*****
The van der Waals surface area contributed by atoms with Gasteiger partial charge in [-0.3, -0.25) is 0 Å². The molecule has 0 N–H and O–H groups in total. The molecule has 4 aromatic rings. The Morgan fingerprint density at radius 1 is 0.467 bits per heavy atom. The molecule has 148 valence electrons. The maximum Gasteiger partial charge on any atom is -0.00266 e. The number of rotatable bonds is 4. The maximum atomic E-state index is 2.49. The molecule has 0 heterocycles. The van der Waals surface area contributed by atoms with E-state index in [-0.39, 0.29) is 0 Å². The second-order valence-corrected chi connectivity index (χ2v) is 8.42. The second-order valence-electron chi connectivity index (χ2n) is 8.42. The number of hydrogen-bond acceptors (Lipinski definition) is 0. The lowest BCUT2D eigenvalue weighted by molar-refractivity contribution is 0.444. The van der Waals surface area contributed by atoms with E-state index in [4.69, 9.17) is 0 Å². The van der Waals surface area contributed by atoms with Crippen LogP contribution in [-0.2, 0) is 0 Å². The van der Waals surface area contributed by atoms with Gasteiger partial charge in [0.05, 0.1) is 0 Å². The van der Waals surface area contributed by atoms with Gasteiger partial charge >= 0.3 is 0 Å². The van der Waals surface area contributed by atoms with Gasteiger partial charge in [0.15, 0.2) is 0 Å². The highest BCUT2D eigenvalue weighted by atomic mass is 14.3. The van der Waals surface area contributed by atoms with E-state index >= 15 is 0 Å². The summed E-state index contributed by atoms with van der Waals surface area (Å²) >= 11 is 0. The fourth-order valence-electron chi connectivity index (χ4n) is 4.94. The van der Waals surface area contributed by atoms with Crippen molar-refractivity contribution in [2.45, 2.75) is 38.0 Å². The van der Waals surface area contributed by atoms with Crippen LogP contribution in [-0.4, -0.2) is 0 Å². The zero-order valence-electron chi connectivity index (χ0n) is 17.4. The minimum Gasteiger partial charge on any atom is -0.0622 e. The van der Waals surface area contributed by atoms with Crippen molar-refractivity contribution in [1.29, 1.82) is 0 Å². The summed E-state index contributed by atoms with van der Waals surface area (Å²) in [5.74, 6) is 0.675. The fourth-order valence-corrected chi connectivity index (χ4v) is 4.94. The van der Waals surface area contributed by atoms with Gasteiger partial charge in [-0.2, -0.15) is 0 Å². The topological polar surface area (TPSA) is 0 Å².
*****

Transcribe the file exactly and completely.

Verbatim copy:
The van der Waals surface area contributed by atoms with Gasteiger partial charge in [-0.3, -0.25) is 0 Å². The molecule has 0 N–H and O–H groups in total. The molecule has 4 aromatic rings. The Morgan fingerprint density at radius 1 is 0.467 bits per heavy atom. The molecule has 148 valence electrons. The maximum Gasteiger partial charge on any atom is -0.00266 e. The number of rotatable bonds is 4. The maximum atomic E-state index is 2.49. The molecule has 0 heterocycles. The van der Waals surface area contributed by atoms with E-state index in [-0.39, 0.29) is 0 Å². The second-order valence-corrected chi connectivity index (χ2v) is 8.42. The second-order valence-electron chi connectivity index (χ2n) is 8.42. The number of hydrogen-bond acceptors (Lipinski definition) is 0. The lowest BCUT2D eigenvalue weighted by molar-refractivity contribution is 0.444. The van der Waals surface area contributed by atoms with E-state index in [4.69, 9.17) is 0 Å². The van der Waals surface area contributed by atoms with Crippen LogP contribution in [-0.2, 0) is 0 Å². The van der Waals surface area contributed by atoms with Gasteiger partial charge in [0.05, 0.1) is 0 Å². The van der Waals surface area contributed by atoms with Gasteiger partial charge >= 0.3 is 0 Å². The van der Waals surface area contributed by atoms with Gasteiger partial charge in [0.15, 0.2) is 0 Å². The highest BCUT2D eigenvalue weighted by atomic mass is 14.3. The van der Waals surface area contributed by atoms with E-state index >= 15 is 0 Å². The summed E-state index contributed by atoms with van der Waals surface area (Å²) >= 11 is 0. The fourth-order valence-electron chi connectivity index (χ4n) is 4.94. The van der Waals surface area contributed by atoms with Crippen molar-refractivity contribution in [2.45, 2.75) is 38.0 Å². The van der Waals surface area contributed by atoms with Crippen LogP contribution in [-0.4, -0.2) is 0 Å². The zero-order valence-electron chi connectivity index (χ0n) is 17.4. The minimum Gasteiger partial charge on any atom is -0.0622 e. The van der Waals surface area contributed by atoms with Crippen molar-refractivity contribution in [1.29, 1.82) is 0 Å². The summed E-state index contributed by atoms with van der Waals surface area (Å²) in [5.74, 6) is 0.675. The fourth-order valence-corrected chi connectivity index (χ4v) is 4.94. The van der Waals surface area contributed by atoms with Gasteiger partial charge in [-0.2, -0.15) is 0 Å². The topological polar surface area (TPSA) is 0 Å².